New Belgium Brewing Co.’s Tour de Fat is not a single bicycle “tour” across the West, but it sure would make an interesting beer trip. Start in Lawrence, KS, angle down into Texas Hill Country, head north through the Rockies, on to Seattle, then back to Montana, and down through Colorado to Flagstaff, AZ.
Of course, you’d have to set aside almost six months, since Tour de Fat 2002 has expanded to include 12 stops and runs from April into October. It’s 12 separate local festivals rather than a single ongoing event. Each one is a little different, but all include the riding of bicycles and the drinking of beer.
Not surprisingly, all the beer at the afternoon parties is from New Belgium Brewing. The good news is that New Belgium makes pretty good beer, and each “ballyhoo of bikes and beer” is held in cities where flavorful beer is easy to find.
The Stats for Fat
Tour de Fat began in 2000 with six stops, and visited seven cities in 2001. New Belgium served 52 barrels (more than 1,600 gallons) of beer to about 10,000 people along the way last year, raising nearly $40,000 for nonprofit organizations in the host cities.
“We wanted to work with established groups within the community who will put the money to good use,” said Bryan Simpson of New Belgium, who attended every Tour de Fat in 2002 and 2001 and now shares organizing duties with David Kemp.
“We figured you could spend the same amount of money on advertising and not have the same impact or do as much good for the community,” Simpson said.
At this year’s first stop, in Lawrence in April, the benefiting nonprofits were Lawrence Mountain Bike Club and ESSA (Environmental Studies Student Association). That’s pretty typical.
“It’s a good way of unifying the bike communities. We get road bikes, mountain bikes, vintage cruisers,” he said. “A lot of times, it’s bike people who otherwise don’t get together.”
Each event begins with a variety of noncompetitive rides–longer road rides, events for mountain bikers, chances for cruisers to show off, and opportunities for families with younger children to bike together. Kegs are generally tapped at 11 a.m., with festivities following in a local park. Only last year’s gathering in Albuquerque, NM, was on downtown streets.
No Bicycle Needed
This year’s bicycle Olympics feature races on clown bikes, barrel races, a slow ride and a paperboy challenge that includes tossing newspapers at targets. In other words, don’t go looking for a beer festival. Activities generally end by 6 p.m. (except for the Texas gathering in May, which spanned two days and included camping).
Any get-together where so many people arrive by bicycle is going to be locally oriented. However, if you find yourself on the Tour de Fat route without a bicycle, they’ll let you in anyway. And if you are thirsty later in the evening, the tour conveniently stops in places with several quality watering holes.
Here are a few quick suggestions in cities along the remainder of Tour de Fat 2002. We’ve picked one beer and one establishment in each town, which clearly isn’t fair–but we could choose 10 and 10 (or 100 and 100 in Seattle) and it still wouldn’t be fair. Don’t feel compelled to limit your choices to our suggestions.
To signup to participate in Tour de Fat, visit the New Belgium web site at http://www.newbelgium.com.
Fort Collins, CO (July 20)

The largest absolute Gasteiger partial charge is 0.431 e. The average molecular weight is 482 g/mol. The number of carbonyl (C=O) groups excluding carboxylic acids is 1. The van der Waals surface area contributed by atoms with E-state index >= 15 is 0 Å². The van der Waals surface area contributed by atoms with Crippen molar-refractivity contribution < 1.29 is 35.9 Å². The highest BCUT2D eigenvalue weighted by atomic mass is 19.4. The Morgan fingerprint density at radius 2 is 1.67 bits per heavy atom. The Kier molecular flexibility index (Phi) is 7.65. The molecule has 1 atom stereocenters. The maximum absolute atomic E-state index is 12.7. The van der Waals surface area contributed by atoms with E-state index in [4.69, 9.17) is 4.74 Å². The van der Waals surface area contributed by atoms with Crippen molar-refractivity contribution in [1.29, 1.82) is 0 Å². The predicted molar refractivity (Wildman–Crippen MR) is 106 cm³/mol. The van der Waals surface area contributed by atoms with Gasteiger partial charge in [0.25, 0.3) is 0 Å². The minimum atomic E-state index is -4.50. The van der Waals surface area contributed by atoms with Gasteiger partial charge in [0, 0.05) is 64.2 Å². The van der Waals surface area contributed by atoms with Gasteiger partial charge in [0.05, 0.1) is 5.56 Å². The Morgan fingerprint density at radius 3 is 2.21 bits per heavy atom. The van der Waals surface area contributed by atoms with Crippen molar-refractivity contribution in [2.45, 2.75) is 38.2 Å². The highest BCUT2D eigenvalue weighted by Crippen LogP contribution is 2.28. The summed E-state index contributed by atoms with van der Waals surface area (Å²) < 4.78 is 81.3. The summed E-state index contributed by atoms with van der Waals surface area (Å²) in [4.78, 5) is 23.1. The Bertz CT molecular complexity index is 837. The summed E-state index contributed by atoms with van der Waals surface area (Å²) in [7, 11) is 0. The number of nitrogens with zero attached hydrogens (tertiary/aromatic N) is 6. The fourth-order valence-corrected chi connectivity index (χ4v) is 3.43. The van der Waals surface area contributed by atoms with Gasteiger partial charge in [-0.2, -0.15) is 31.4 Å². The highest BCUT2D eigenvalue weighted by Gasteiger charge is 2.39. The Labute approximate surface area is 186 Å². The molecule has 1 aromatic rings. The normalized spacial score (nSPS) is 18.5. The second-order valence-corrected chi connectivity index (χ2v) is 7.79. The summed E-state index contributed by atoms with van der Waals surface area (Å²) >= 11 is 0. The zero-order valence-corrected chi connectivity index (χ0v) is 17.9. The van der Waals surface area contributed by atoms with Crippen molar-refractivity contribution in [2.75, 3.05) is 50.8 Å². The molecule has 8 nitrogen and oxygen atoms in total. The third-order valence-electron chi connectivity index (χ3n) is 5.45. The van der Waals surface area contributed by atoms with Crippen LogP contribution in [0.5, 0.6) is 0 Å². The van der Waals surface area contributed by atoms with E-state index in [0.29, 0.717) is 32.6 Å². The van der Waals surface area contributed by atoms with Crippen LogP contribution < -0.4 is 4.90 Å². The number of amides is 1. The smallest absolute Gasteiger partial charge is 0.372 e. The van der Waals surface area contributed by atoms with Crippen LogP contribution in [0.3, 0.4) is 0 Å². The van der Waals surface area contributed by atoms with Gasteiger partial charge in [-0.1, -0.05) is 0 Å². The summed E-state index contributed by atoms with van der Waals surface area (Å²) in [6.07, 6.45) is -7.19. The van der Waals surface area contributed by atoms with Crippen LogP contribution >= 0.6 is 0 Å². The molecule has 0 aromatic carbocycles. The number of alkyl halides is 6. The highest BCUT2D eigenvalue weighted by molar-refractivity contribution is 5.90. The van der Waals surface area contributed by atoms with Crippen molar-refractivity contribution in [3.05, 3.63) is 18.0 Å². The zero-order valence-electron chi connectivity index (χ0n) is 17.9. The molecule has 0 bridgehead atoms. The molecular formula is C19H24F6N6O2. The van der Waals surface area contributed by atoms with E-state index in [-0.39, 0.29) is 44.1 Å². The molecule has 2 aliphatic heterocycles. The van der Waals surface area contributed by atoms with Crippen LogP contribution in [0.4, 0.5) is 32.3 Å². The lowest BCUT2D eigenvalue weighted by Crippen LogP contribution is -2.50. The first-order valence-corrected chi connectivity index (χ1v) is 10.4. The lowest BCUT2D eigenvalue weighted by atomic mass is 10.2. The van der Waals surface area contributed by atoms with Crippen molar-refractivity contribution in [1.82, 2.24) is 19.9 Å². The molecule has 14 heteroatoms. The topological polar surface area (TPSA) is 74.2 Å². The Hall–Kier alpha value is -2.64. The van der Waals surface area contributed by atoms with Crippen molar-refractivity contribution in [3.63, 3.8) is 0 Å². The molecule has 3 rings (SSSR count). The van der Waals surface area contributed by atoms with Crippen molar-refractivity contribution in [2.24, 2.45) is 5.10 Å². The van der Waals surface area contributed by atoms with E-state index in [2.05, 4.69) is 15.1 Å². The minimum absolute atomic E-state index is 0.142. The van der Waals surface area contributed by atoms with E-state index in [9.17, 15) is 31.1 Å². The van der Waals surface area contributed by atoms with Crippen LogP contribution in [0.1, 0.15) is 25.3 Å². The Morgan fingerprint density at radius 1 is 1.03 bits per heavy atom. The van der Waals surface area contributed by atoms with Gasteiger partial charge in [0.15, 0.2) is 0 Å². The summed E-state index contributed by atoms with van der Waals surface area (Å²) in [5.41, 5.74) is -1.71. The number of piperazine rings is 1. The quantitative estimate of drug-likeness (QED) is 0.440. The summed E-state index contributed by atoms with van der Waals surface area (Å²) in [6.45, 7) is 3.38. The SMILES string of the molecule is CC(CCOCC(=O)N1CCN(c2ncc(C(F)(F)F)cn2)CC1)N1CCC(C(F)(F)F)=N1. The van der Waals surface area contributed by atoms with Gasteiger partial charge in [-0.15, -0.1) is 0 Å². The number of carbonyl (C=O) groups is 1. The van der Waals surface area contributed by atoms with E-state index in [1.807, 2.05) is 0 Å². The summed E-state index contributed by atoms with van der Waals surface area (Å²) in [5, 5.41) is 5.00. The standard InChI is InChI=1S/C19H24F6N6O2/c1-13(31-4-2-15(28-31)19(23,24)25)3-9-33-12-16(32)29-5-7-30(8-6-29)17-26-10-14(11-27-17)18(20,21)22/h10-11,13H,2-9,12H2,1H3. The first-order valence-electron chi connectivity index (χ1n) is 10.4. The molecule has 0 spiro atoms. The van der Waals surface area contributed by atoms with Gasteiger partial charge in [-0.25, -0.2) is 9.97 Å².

This is the home of New Belgium Brewing, but you’ll get to see the brewery during Tour de Fat. Coopersmith’s Pub & Brewery (No. 5 Old Town Square) is right downtown and was one of the first brewpubs to open in Colorado. Beer choice: Sigda’s Green Chile Beer.
Eugene, OR (Aug. 10)
This is a chance to visit the original Steelhead Brewery & CafŽ (199 E. Fifth Ave.), which has grown into a chain. We’re suckers for places with easy chairs, particularly when you can settle into one with a beer such as Steelhead’s Wee Heavy Scotch Ale in hand.
Boise, ID (Aug. 17)
At Ed’s Abbey (650 Vista Ave.) it’s hard to resist the fact that owner Ed Carfora tries to keep several lambics on tap. However, the attraction here is horseshoes or darts, and we recommend whatever is on hand pump or Deschutes Mirror Pond Ale, a perfect match.
Seattle, WA (Aug. 24)
Latona Pub (6423 Latona Ave. NE), preferably when there is live music. When in Seattle you want to drink Northwest craft beer, and that’s all they serve here. Plenty of hoppy choices, beers that take no prisoners, and we’re going with Diamond Knot IPA.
Missoula, MT (Sept. 21)
Be forewarned and pick the time you go carefully, because The Rhinoceros (158 Ryman St.) is a college hangout where they’ve screwed the barstools to the floor for good reason. Can’t resist those 50 taps, though, and a chance to drink Moose Drool Brown Ale from the local Big Sky Brewing Co.
Boulder, CO (Sept. 28)
The counter-culture paintings on the wall at Mountain Sun Pub & Brewery (1535 Pearl St.) are a trip back in time. Hope that the Hog Back Doppel Bock is available, but be aware it is a dangerous beer at a mile high. Otherwise, consider the Chocolate Stout.
Durango, CO (Oct. 5)
With the selection available at Lady Falconburgh’s Barley Exchange (640 Main St., downstairs), you’re going to have more than one beer, but start with a local, Ska Brewing’s Ten Pin Porter.
Flagstaff, AZ (Oct. 12)
The smoke-free Uptown Billiards (114 N. Leroux St.) is well known in pool-playing circles, and the 38 beers on tap are as meticulously kept as the full-size tables. Lots of imports and national brands, but ask for something regional (such as Oak Creak from Sedona or Rio Salado from Tempe).
Stan Hieronymus and Daria Labinsky are authors of The Beer Lover's Guide to the USA (St. Martin's Griffin).